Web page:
Starkey/Microtech /Audibel is there a difference besides name

I currently have Micotech Vector IM 24 hearing aids–have never been able to get the left aid adjusted correctly with two different fitters–going to a 3rd next Friday who actually uses REM and also retests hearing with hearing aids in( as opposed to talking to you in a sterile room and saying “can you hear me now”). Have considered upgrading to Starkey WI due to their soundpoint technology which allows user input into the fitting process–I would love to just have software on my home computer to dial in what I see fit–know that is available through Hearsource and others but not fully trusting of the internet hearing aid process yet though as my frustration builds it may become an option. Have looked at Starkey Wi–Microtech Mobility and now Audibel range—other than the name–is there any difference. All have Starkey as parent company but did not know if there is any qualitative difference. Thanks.:smiley:

No, they are identical. However if you buy Starkey it is ‘unlocked’ in the software. This means an Audibel or Microtech dealer could easily program the hearing aids.

However, if you buy the Audibel version, it is software locked, this means only an Audibel dealer can adjust it, a Microtech dealer (unless he had the Audibel software loaded on his computer) would not be able to adjust it.

So if you are talking about a tangible advantage, one could argue that Starkey is going to have more flexibility in terms of who can make adjustments for you.

I will admit that I have not needed to have a patient use Soundpoint yet, call me arrogant but I see it as a last resort for a situation where I cannot understand the needs of my patient and translate that into a programming change on the aids.

As for the success of the Wi product, I’ve had patients with better aids than you remark on the amazing sound, especially the binaural spacial mapping. When you are getting a demo of these aids, ask to leave the test area and try them in a real world situation. The binaural spacial mapping only kicks in when the aids are not talking to the programming computer. So if you want to experience it, you need to get 40+ feet away from the computer or have them exit the programming software.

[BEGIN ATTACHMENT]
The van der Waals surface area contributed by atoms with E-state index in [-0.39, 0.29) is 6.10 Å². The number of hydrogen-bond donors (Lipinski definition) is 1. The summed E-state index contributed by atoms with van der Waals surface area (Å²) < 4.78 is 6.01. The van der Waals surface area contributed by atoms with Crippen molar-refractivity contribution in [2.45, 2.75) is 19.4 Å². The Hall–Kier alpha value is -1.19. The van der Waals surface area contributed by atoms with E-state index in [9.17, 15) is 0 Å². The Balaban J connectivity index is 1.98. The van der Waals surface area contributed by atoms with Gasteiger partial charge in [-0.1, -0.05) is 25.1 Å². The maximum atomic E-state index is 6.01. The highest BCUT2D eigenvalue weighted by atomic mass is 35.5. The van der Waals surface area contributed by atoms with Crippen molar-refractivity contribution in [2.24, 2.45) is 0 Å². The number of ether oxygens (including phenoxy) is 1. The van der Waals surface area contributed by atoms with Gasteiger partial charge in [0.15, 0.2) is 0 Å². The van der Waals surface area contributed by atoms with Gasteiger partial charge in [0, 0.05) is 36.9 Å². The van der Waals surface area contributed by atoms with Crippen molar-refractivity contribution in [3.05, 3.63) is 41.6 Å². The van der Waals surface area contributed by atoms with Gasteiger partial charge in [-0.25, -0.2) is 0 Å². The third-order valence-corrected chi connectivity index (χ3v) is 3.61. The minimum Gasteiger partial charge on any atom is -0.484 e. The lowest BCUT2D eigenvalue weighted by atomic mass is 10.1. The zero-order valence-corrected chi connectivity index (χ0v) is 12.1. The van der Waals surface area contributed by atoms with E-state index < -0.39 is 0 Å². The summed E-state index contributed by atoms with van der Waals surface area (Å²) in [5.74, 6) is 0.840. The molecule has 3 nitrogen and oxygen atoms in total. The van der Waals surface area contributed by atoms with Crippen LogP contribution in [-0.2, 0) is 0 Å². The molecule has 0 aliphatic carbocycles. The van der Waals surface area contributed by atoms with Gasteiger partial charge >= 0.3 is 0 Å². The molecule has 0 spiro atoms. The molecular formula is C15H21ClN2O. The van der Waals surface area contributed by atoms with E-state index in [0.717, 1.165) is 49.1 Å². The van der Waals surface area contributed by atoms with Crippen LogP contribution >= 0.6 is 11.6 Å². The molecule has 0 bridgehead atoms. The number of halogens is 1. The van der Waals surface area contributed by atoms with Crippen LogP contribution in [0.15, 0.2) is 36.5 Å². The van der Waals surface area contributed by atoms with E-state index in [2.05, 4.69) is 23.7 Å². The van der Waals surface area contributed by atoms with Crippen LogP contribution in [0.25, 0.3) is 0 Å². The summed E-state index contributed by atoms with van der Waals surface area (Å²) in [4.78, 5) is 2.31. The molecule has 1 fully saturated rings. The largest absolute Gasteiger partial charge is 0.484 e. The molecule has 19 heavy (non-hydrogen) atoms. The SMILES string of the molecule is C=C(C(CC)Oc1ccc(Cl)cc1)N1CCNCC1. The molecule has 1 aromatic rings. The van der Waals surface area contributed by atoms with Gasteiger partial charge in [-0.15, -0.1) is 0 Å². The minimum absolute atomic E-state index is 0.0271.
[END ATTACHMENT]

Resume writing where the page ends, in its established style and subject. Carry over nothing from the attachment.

I’ll second the previous posters reply. The products are identical except for who can access the software.

If you do happen to have a Starkey product that has locked software such as Audibel or Nu-ear and want someone else to program it then Starkey will usually unlock it so that someone else may program it if the patient isn’t having luck with their current specialist. They are usually pretty understanding about that type of situation. The downside of that is that the aid must be sent back to Starkey for that to happen.

I’ll also second the endorsement for the Wi products. A patient almost suffocated me a few weeks ago while hugging me so tight because she was so happy at how well she could here the television :slight_smile: That doesn’t have anything to do with the binaural spatial mapping but still a great user experience.

As far as Soundpoint goes. The last Starkey meeting I went to the speaker indicated that most patients that utilized soundpoint ended up at a setting VERY close to where the specialist had it. Its almost more of a psychological thing for the patient because its “their” setting and take some ownership of it. I’m sure it can be a useful tool at times though.

Good luck

Appreciate the input. Will find out more on my appt on Friday.